Anticipated changes: These can look like the major decisions I alluded to above. They can also include things like your children’s graduation, or a parent passing from a long-term illness. But they’re not decisions…they’re things that happen. Sometimes, you can anticipate an event, but can’t act until the event happens. For example, if you have a loved one who’s going through a debilitating illness, you can anticipate what’s going to happen. But, if you’re the executor of their estate, you cannot do anything in that role until that person actually dies. A good financial planner makes themselves available when the time is right.
Unanticipated changes: This can be a car accident, sudden inheritance, or a terminal disease diagnosis. Or it can be any number of things that you couldn’t expect. But you know it’s going to impact your finances, and you need to adjust your plan. Now. Your advisor should be available to help you deal with these changes.
4. Evaluating documents that have to do with financial decisions
Except in the most extreme situations, people usually end up dealing with contracts. Loan documents, workplace retirement plans, insurance policies, wills & trusts, and health care plans are all examples of contracts that are:
- Require decisions
- Hard to understand
Your financial adviser should offer to help you understand these documents. While they might not be able to provide legal advice (financial planners can’t do that unless they’re licensed to practice law), they should be able to walk you through the financial impacts of a document you’re about to sign.
5. Regular communications
Depending on your personality, this can be a huge pet peeve, or it can be a non-issue. However, your financial planner should at least send you regular emails regarding:
- Upcoming appointment opportunities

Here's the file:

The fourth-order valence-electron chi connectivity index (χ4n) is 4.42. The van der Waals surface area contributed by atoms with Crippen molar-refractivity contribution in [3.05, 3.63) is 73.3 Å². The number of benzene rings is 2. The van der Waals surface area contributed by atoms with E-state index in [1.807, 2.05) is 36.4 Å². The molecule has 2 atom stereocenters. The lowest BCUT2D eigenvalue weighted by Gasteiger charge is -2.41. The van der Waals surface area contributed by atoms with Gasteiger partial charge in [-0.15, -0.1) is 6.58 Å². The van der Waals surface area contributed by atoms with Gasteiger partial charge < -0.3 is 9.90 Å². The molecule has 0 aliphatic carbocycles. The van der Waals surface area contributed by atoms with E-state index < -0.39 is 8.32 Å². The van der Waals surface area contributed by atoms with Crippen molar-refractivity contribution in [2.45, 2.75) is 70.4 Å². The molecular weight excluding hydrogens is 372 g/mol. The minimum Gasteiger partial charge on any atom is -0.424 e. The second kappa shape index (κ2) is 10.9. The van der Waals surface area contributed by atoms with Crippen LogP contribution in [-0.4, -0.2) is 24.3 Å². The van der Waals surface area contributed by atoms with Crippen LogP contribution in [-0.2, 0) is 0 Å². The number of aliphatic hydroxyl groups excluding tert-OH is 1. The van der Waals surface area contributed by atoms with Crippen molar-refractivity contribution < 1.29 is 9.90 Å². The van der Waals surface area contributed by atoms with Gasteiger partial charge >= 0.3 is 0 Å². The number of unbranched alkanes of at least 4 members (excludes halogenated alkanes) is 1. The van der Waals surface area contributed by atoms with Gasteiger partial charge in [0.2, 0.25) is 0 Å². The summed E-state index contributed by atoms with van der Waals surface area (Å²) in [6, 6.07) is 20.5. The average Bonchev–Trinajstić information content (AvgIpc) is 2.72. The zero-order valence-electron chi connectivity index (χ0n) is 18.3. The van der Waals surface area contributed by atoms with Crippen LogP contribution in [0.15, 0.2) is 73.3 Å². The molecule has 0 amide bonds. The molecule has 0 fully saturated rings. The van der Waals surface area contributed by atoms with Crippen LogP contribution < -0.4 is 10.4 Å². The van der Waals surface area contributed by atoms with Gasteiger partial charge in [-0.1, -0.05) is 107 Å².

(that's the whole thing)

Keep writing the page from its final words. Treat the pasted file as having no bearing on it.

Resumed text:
- Important events, such as tax-filing deadlines or end of year notices
- Items that you may have discussed as important, such as stock-market fluctuation
Many people may feel that they don’t need to be bothered. However, there’s a difference between the client saying that and the adviser not bothering. The adviser should be in tune with their clients so they understand:
- What the client wants the adviser to proactively discuss
- Issues, concerns, and priorities the client may have
- How the client wants the adviser to communicate with them
At the very least, the adviser should proactively offer to schedule regular appointments to ensure that everything is up to date. For example, a client may not want to have an annual estate planning discussion. However, the adviser should at least have a process that informs the client of what the adviser is currently tracking (for example, a list of the beneficiaries based upon the latest copy of the will and account documents that the adviser has). That way, if the client knows that something needs to be updated, they can schedule an appointment at their convenience.
Today, the financial planning landscape is more complex than it has ever been. Today’s true financial advisers are much more capable than the stockbrokers of the 70s & 80s, or the mutual fund salesmen of the 90s. As a result, clients need to be more discerning and knowledgeable about financial planning truly covers.
The adage, “You get what you pay for” doesn’t apply to today’s financial planning environment. The right financial adviser relationship can bring you value far beyond the cost of the adviser’s services, while there are plenty of salesmen who are willing to separate you from your money. While this article outlines five basic services you should see from your adviser, it’s just a starting point. Ultimately, it’s up to you to determine whether you’re getting the value that you want.
What do you think? Are you getting what you expect from your adviser? If you have questions, feel free to send me an email or post your comments below!